Optic neuritis is an acute inflammatory condition that is highly associated with multiple sclerosis. Currently, the best predictor of future development of multiple sclerosis is the number of T2 lesions visualized by magnetic resonance imaging. Previous research has found abnormalities in the permeability of the blood-brain barrier in normal-appearing white matter of patients with multiple sclerosis. We present a study on the capability of blood-brain barrier permeability in predicting conversion from optic neuritis to multiple sclerosis and a direct comparison with cerebrospinal fluid markers of inflammation, cellular trafficking and blood-brain barrier breakdown.To this end, we applied dynamic contrast-enhanced magnetic resonance imaging at 3 T to measure blood-brain barrier permeability in 39 patients with monosymptomatic optic neuritis, all referred for imaging as part of the diagnostic work-up at time of diagnosis. Eighteen healthy controls were included for comparison. Patients had magnetic resonance imaging and lumbar puncture performed within 4 weeks of onset of optic neuritis. Information on multiple sclerosis conversion was acquired from hospital records 2 years after optic neuritis onset. Baseline permeability in normal-appearing white matter significantly improved prediction of multiple sclerosis conversion (according to the 2010 revised McDonald diagnostic criteria) within 2 years compared to T2 lesion count alone.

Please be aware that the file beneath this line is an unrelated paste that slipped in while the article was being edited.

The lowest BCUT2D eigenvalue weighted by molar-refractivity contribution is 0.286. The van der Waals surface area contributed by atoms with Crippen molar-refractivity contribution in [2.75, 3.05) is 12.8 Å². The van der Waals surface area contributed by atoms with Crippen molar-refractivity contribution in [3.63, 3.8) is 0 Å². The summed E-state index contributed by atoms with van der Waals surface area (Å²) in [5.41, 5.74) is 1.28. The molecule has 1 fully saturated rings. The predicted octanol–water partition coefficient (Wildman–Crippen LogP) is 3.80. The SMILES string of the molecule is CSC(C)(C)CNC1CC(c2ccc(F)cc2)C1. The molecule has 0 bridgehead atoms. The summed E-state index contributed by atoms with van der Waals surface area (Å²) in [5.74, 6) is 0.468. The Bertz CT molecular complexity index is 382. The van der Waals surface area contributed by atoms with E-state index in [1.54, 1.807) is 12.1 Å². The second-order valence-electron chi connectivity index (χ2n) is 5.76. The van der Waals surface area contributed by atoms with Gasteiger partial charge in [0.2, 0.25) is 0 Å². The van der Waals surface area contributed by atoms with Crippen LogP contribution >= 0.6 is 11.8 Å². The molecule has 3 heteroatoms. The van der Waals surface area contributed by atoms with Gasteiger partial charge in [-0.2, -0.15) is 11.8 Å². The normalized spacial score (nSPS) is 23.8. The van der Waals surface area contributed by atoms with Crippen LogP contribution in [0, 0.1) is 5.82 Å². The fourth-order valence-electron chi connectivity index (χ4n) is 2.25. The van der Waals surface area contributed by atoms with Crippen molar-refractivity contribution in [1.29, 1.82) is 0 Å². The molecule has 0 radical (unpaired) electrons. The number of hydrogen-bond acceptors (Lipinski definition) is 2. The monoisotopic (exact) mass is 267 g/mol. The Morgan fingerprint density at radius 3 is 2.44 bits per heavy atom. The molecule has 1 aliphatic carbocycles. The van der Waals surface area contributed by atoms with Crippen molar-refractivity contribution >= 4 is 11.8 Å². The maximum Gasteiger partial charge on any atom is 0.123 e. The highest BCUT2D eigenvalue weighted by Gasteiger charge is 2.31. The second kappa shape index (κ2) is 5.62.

There was no correlation between permeability and T2 lesion count. An increase in permeability in normal-appearing white matter of 0.1 ml/100 g/min increased the risk of multiple sclerosis 8.5 times whereas having more than nine T2 lesions increased the risk 52.6 times. Analysis of permeability in normal-appearing white matter gave a cut-off of 0.13 ml/100 g/min, which predicted conversion to multiple sclerosis with a sensitivity of 88% and specificity of 72%.
We found a significant correlation between permeability and the leucocyte count in cerebrospinal fluid as well as levels of CXCL10 and MMP9 in the cerebrospinal fluid. These findings suggest that blood-brain barrier permeability, as measured by magnetic resonance imaging, may provide novel pathological information as a marker of neuroinflammation related to multiple sclerosis, to some extent reflecting cellular permeability of the blood-brain barrier, whereas T2 lesion count may more reflect the length of the subclinical pre-relapse phase.
Maybe of interest to CISers. Dr. K may wish to comment